Cabbage Rolls and Grant Wood
Old and New World recipes, with and without cookbooks
I would never have guessed that my mother and Grant Wood might share anything in common. Well, as it happens, my mother and Grant Wood do have one very unexpected thing in common: The best recipes for cabbage rolls – ever!
In 1950, my mother Ann and my father Fred came to the USA by ship from Germany, having miraculously lived through the Holocaust. Both were the sole members of large families to survive that terrible time. They brought to America exactly four suitcases, one government-issue wooden trunk, and their two-year-old son, my brother Jack. There were no cookbooks among their few possessions. Instead, my mother had memorized recipes for entrées, desserts, soups, breads, holiday specialties and other favorites from her family’s kitchen in her hometown of Szydlowiec, Poland.
Mother’s recipe for cabbage rolls was one of our family’s favorite winter foods. For all the 84 years of my mother’s life, she never wrote down the cabbage roll recipe which she had learned, word of mouth, from her mother. I learned how to make those cabbage rolls by standing alongside my mother just as she had with her mother before her. Only, I took notes on every detail, so I now have a written recipe of my mother’s mother’s cabbage rolls. It would take more than a World War for me to lose track of it.
Looking through my cookbooks recently, I rediscovered The American Gothic Cookbook, compiled by Joan Liffring-Zug [Penfield Press, 1979], which I had purchased at a garage sale somewhere in the Cedar Rapids/Marion area some time ago. The book had caught my attention at the garage sale merely because of the title, so I bought it on a whim, but I hadn’t actually opened it at the time.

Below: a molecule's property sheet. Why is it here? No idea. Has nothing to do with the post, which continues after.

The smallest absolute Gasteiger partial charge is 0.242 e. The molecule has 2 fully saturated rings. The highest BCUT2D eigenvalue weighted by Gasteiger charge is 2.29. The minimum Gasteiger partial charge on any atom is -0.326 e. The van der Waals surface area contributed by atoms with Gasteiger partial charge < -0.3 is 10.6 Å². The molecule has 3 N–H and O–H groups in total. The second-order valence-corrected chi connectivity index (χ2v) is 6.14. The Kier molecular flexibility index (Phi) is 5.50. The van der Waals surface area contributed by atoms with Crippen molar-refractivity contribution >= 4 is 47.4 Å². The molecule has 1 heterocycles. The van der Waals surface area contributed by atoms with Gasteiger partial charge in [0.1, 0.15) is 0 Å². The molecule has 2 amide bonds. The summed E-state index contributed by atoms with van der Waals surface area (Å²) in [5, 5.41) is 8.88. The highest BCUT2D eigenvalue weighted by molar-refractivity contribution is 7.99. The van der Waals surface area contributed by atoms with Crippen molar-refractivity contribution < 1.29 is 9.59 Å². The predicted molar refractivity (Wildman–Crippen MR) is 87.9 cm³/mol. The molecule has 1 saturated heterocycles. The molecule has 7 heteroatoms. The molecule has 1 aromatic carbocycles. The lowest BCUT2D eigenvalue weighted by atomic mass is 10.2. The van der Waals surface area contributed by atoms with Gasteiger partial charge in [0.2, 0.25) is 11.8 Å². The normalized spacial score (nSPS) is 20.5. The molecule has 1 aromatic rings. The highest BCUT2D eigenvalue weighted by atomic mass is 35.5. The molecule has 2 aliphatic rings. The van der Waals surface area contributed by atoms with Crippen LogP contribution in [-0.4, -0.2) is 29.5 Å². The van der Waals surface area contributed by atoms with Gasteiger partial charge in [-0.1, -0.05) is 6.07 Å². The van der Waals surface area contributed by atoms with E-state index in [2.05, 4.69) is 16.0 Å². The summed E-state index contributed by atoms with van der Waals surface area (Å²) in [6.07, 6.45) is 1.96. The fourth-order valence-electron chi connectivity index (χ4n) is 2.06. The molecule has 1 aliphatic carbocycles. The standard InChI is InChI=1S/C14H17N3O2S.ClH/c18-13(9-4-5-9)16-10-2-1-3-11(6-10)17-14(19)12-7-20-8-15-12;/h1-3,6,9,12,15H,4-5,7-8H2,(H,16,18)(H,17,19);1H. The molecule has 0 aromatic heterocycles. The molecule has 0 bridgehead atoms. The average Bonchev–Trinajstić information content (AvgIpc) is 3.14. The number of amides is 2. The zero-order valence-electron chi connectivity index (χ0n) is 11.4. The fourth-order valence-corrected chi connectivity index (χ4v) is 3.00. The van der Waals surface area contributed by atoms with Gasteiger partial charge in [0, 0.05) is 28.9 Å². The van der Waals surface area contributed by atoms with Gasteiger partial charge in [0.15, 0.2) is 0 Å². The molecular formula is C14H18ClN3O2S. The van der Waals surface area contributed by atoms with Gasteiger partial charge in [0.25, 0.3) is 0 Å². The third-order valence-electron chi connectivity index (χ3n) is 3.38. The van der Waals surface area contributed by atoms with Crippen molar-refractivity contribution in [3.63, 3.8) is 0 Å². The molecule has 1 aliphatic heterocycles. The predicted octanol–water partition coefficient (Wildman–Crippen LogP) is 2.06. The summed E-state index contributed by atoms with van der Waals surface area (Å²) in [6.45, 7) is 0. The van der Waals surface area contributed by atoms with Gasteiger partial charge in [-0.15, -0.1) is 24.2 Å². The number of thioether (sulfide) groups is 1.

As a child, I attended Grant Wood Elementary School in Cedar Rapids. Hanging on the walls of my school were reproductions of several of Wood’s paintings, which I came to love, and so through the years, I’ve sought to learn whatever I could about Grant Wood – both the artist and the person. After all, Grant Wood wasn’t just the name of my elementary school – he was, and will always be, a true native son of Iowa.
For years, The American Gothic Cookbook sat on the shelf in my home until just recently when I finally thought to open it. The book contains recipes from Grant Wood, his mother, his sister and others of German and Czech heritage living in Eastern Iowa. As I flipped through the pages, I came to Page 9. On that page was Wood’s recipe for cabbage rolls. I imagined Wood wearing his signature overalls standing at the stove in his kitchen at 5 Turner Alley in Cedar Rapids with a kettle of cabbage rolls on the cast iron stove.
Since I collect cookbooks, you might think that I like to cook; actually I don’t enjoy cooking as much as I love to assemble foods and plan meals. But collecting cookbooks gives me the pleasure to read recipes and conjure up what to assemble that will create a wonderful dining experience. Cookbooks find their way to my kitchen library from a variety of sources: garage sale shopping, as with The American Gothic Cookbook, new-and-used retail shops, church bazaars, and as gifts. One of those gift books was Amish Cooking [Pathway Publishing Corporation, 1977]. It was given to me several years ago by a fellow named Mike, whom I was dating when I lived in San Francisco.
Mike and I were visiting the San Gregorio General Store at the time. San Gregorio is one of my favorite places on the planet – a coastal town about forty-five minutes south of San Francisco. The San Gregorio General Store, with its well-worn hardwood floor, was a unique place that sold imported chocolate, fishing gear, overalls, hot coffee, beer, egg salad sandwiches, felt hats, greeting cards, massage oil, chewing tobacco, brooms, kerosene lanterns – and cookbooks.
While I was rummaging around through the cookbook section of the General Store, I spotted the Amish Cooking book and suddenly felt a wave of homesickness for Iowa. Although he could scarcely afford it, seeing me sniffling with that book in my hands, Mike bought the book for me on the spot.